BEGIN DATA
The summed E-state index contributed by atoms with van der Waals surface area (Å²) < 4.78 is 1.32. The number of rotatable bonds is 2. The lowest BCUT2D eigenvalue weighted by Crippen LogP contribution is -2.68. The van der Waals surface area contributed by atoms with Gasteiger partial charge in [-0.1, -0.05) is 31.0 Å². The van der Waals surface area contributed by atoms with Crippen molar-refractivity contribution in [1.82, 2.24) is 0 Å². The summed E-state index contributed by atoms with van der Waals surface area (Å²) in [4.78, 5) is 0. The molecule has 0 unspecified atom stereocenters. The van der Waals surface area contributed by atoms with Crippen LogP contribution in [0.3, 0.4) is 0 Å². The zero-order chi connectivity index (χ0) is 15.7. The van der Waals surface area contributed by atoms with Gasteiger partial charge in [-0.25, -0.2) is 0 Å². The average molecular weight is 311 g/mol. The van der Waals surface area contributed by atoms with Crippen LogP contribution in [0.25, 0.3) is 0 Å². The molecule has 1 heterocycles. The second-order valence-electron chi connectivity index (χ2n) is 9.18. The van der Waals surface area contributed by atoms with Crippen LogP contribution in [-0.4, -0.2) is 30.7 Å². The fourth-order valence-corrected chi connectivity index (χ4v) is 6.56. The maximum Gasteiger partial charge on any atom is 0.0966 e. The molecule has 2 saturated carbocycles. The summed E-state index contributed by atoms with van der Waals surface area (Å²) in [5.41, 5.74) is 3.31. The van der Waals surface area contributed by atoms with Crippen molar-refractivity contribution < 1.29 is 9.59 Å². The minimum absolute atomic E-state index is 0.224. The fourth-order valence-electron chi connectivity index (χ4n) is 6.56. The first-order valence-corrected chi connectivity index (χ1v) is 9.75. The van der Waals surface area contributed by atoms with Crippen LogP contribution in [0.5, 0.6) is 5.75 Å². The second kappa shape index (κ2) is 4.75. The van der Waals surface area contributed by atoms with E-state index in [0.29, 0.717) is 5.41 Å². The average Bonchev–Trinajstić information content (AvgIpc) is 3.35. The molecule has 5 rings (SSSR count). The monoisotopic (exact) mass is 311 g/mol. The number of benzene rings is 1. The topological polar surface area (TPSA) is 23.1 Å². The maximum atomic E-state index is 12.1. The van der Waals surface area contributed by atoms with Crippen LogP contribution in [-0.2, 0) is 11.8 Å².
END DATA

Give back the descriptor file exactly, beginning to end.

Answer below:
The summed E-state index contributed by atoms with van der Waals surface area (Å²) < 4.78 is 1.32. The number of rotatable bonds is 2. The lowest BCUT2D eigenvalue weighted by Crippen LogP contribution is -2.68. The van der Waals surface area contributed by atoms with Gasteiger partial charge in [-0.1, -0.05) is 31.0 Å². The van der Waals surface area contributed by atoms with Crippen molar-refractivity contribution in [1.82, 2.24) is 0 Å². The summed E-state index contributed by atoms with van der Waals surface area (Å²) in [4.78, 5) is 0. The molecule has 0 unspecified atom stereocenters. The van der Waals surface area contributed by atoms with Crippen LogP contribution in [0.3, 0.4) is 0 Å². The zero-order chi connectivity index (χ0) is 15.7. The van der Waals surface area contributed by atoms with Gasteiger partial charge in [-0.25, -0.2) is 0 Å². The average molecular weight is 311 g/mol. The van der Waals surface area contributed by atoms with Crippen LogP contribution in [0.25, 0.3) is 0 Å². The molecule has 1 heterocycles. The second-order valence-electron chi connectivity index (χ2n) is 9.18. The van der Waals surface area contributed by atoms with Crippen LogP contribution in [-0.4, -0.2) is 30.7 Å². The fourth-order valence-corrected chi connectivity index (χ4v) is 6.56. The maximum Gasteiger partial charge on any atom is 0.0966 e. The molecule has 2 saturated carbocycles. The summed E-state index contributed by atoms with van der Waals surface area (Å²) in [5.41, 5.74) is 3.31. The van der Waals surface area contributed by atoms with Crippen molar-refractivity contribution < 1.29 is 9.59 Å². The minimum absolute atomic E-state index is 0.224. The fourth-order valence-electron chi connectivity index (χ4n) is 6.56. The first-order valence-corrected chi connectivity index (χ1v) is 9.75. The van der Waals surface area contributed by atoms with Crippen LogP contribution in [0.5, 0.6) is 5.75 Å². The second kappa shape index (κ2) is 4.75. The van der Waals surface area contributed by atoms with E-state index in [0.29, 0.717) is 5.41 Å². The average Bonchev–Trinajstić information content (AvgIpc) is 3.35. The molecule has 5 rings (SSSR count). The monoisotopic (exact) mass is 311 g/mol. The number of benzene rings is 1. The topological polar surface area (TPSA) is 23.1 Å². The maximum atomic E-state index is 12.1. The van der Waals surface area contributed by atoms with Crippen LogP contribution in [-0.2, 0) is 11.8 Å².